Moral Theology's fasting section includes a hot chocolate recipe, and the cursing section is educational; and I like it a lot. Somebody has been translating it into English and I really need to buy it in hardcopy, instead of straining my eyes on Internet Latin.

+Anthony said...

Where there is the Church, there is sin. The Devil would not waste his time where sin already exists. So, you will find problems in every Church. That is why nightly we are warned to "Be sober, be watchful..."

AS to having popes with "mopes" (their wives) some would benefit greatly...though I can just hear them complaining about the dust in the apostolic palace. It has been said that "Marriage is the greatest argument for celibacy."

armyarty said...

People seem to assume that the good lady will indeed be good, but what if the poor man has married some ecclesiastical Madame Bovary?

Moritz Gruber said...


Mind you, I am absolutely in favor of admitting married converts to the priesthood. And perhaps that includes even *future* priests from Anglicanorum-coetibus-communities (though the law at present is, I believe, "case by case"), it being their patrimony and all.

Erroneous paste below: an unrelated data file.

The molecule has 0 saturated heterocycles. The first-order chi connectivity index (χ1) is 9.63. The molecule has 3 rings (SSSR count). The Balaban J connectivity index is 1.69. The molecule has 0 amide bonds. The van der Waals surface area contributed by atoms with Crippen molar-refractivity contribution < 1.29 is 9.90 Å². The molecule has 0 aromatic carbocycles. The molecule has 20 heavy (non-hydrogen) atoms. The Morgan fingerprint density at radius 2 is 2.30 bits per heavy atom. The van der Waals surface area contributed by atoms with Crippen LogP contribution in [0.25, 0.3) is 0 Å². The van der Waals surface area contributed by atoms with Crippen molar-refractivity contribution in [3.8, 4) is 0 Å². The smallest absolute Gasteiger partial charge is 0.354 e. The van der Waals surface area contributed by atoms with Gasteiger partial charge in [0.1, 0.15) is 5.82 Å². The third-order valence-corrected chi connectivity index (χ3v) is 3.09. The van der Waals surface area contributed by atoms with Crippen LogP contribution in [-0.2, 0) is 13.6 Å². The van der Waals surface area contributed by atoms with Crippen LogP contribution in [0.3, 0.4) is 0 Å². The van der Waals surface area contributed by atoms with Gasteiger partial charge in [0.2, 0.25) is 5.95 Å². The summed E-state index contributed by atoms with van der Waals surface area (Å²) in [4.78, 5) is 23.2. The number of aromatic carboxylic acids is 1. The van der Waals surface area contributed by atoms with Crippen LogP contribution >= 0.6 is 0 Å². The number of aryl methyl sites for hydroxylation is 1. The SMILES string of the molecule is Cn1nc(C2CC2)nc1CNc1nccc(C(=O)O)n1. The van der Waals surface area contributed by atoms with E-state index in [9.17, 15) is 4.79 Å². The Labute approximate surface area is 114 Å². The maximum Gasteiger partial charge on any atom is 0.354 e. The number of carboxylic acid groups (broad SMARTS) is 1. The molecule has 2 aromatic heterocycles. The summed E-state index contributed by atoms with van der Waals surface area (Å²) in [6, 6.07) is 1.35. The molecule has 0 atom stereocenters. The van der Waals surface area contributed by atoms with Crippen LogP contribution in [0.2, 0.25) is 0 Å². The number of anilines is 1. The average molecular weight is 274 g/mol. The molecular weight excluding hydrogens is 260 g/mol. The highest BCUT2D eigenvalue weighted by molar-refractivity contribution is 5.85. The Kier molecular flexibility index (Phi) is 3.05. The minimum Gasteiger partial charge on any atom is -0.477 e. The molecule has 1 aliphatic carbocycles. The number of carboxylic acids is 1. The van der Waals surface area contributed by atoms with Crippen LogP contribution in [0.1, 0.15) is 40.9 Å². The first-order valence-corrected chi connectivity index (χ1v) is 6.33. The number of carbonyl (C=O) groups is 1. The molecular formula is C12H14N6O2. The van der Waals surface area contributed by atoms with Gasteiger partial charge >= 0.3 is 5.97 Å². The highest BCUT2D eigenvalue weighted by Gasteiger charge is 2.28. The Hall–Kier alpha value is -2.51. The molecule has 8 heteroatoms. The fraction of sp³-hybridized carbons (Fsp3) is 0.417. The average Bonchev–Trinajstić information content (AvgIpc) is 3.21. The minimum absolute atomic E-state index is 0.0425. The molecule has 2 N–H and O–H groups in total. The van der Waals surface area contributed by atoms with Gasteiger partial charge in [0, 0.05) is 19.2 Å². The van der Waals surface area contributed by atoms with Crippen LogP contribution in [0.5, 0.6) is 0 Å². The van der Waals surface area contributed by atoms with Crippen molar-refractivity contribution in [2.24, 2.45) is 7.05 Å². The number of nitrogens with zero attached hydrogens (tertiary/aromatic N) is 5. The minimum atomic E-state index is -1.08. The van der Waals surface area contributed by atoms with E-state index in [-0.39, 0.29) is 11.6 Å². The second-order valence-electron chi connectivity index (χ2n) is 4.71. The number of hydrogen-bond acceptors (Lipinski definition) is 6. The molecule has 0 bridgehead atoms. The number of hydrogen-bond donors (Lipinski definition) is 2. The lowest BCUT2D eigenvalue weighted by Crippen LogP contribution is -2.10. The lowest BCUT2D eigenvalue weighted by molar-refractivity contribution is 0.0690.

But I like the celibate clergy of us Latins for a variety of reasons - which are collateral benefits, actually (the main reason is to be prepared for the priest's job, offering the Sacrifice of Mass, with a purity that would in a layman be supererogatory; not unlike the fact that we laymen also do some fasting before Communion, though that now is marginal).

One of these collateral benefits is that it prevents us - with some quite welcome, do not get me wrong, but limited, interrupts by married deacons - from being preached at by viri probati. What is a vir probatus? A vir probatus is a dignified elderly gentleman, perhaps not rich but rather certainly at least moderately wealthy, with a beautiful if perhaps aged wife who, in addition to being a sucessful businessman or professional, has successfully raised a family with children who, right now, are also on the verge of entering professional life, having earned their university degrees and so forth.